What is the result?  A piece that is not cohesive that contains a misapplication of a minor key and an ending that reflects glory to the performer rather than God.

Here is the bottom line.  Don’t let compositional form get in the way of the bigger picture.  Don’t be too diverse in your arrangements just because you think it is good form.  I would rather hear three verses played exactly the same than three verses played in different ways without being cohesive and true to the character of the song.

So how do you do it?
Here is the best advice I was ever given–just sit down and play a few minutes each day.  If possible, don’t open a book at all.  Just play whatever song comes into your head.  But don’t play it necessarily the way it feels natural.  Experiment with different ideas and chords.At the beginning, you may feel that you are not accomplishing much.  But bit by bit, things will start to sound good.  The best news is that the more you learn, the faster learning gets.

After a while of playing this way, you will find yourself drawn to a particular song.  That is likely a good candidate for your first arrangement.  By now, you probably will have at least a few unique things to do with it–perhaps some interesting chords or a technical ornament.At this point, you need to do something very important–keep track of what you are doing by recording yourself or writing things down.  I do both–I keep a microphone on my piano at all times, and if I am just playing and something interesting comes from it, I record it.  If I did not, I would probably only have a 10% chance of remembering it later.

I also chart songs using the Nashville numbering system.  I will cover this later, but it is a quick way to map out the harmony you are going to use.  I also sometimes sketch out overall plans for the song or an interesting motif or ornament I want to use. If you do not keep track of your ideas, you will feel like you are starting over every time you sit down at the piano. I promise you that you will arrange a lot faster if you record yourself or write down your ideas.

As I have mentioned already, don’t try to bring diversity to your arrangement just because you think it is expected.  If you do, you are going to find yourself doing unnatural things to songs–like playing “Just As I Am” like a Rachmaninoff prelude or perhaps playing “Hold the Fort” in a minor key. Instead, try to keep the contrast within a range that is appropriate for the song. Go from p to mf in a soft song rather than ff. The same is true for technical ornamentation–don’t force horribly complex ornamentation on a simple song or something too simple on a fast rhythmic song.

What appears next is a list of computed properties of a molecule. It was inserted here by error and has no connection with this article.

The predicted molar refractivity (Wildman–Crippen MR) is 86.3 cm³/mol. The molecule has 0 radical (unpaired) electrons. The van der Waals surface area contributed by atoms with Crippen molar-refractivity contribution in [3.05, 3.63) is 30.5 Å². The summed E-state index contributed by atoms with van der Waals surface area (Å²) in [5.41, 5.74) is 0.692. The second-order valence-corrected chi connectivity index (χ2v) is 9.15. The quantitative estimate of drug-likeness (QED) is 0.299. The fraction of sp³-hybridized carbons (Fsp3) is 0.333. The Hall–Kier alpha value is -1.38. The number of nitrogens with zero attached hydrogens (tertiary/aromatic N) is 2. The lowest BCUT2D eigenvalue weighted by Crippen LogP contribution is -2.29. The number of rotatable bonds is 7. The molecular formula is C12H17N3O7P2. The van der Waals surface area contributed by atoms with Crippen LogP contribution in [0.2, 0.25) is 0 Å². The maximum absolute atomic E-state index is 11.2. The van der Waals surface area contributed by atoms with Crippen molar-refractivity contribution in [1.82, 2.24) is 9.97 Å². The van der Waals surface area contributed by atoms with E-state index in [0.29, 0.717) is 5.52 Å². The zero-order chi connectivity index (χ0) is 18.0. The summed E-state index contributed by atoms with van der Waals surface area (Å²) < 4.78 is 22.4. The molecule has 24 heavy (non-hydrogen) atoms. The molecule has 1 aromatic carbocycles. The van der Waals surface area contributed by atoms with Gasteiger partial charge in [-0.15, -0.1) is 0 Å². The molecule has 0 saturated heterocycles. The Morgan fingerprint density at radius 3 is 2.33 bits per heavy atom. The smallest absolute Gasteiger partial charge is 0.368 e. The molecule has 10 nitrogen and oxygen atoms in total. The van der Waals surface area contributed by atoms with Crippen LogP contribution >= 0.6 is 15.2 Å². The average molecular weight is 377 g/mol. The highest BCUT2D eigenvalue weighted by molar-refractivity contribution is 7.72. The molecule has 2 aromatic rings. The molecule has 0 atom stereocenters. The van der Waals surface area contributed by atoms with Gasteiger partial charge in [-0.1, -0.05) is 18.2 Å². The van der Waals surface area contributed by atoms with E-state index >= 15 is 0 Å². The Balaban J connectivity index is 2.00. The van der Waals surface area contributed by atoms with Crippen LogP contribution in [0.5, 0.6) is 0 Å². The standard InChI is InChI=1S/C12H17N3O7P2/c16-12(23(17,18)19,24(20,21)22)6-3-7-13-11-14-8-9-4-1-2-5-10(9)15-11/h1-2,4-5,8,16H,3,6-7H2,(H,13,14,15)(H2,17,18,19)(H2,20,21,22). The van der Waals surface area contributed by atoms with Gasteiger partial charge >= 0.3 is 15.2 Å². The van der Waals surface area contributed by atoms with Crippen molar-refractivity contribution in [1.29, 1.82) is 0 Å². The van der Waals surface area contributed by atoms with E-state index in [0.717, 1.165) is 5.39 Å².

Try to develop a “hook” or recurring theme that somehow relates to the melody that you can use throughout the piece–perhaps in the intro, modulations, and ending.  It really helps the overall continuity of the piece.

In my opinion, you do not need to write out your arrangement note for note.  A chord chart or lead sheet should be all you need if you have been working through these lessons. Preferably, when playing publicly, try to be prepared enough to play entirely from memory.  But, don’t let memory issues keep you from playing–if you struggle to remember your arrangements, use a lead sheet or whatever else you need.

Need ideas for your music?  Listen to good musicians as much as possible.  Eventually, you will start playing like them.  Or, study arrangement books.  But most importantly, PLAY every day and force yourself to be creative.Sometimes I can go weeks without coming up with anything I like.  At other times, I can arrange a song within a few minutes.  Interestingly, people seem to like the songs that I arrange quickly more than the ones I agonize over for a long time.

Here is the key.  If you are sitting at the piano and not getting anywhere, don’t stress.  Practice technique or your theory instead or just get up and do something else.  Be patient–good ideas will come.  They may just not come when you expect them.

Those are my thoughts for today.  I know they are fairly generic, but I really don’t know how to be too specific about this topic without stifling your creativity.  I know I have already said it a few times, but you really just need to sit down and start playing!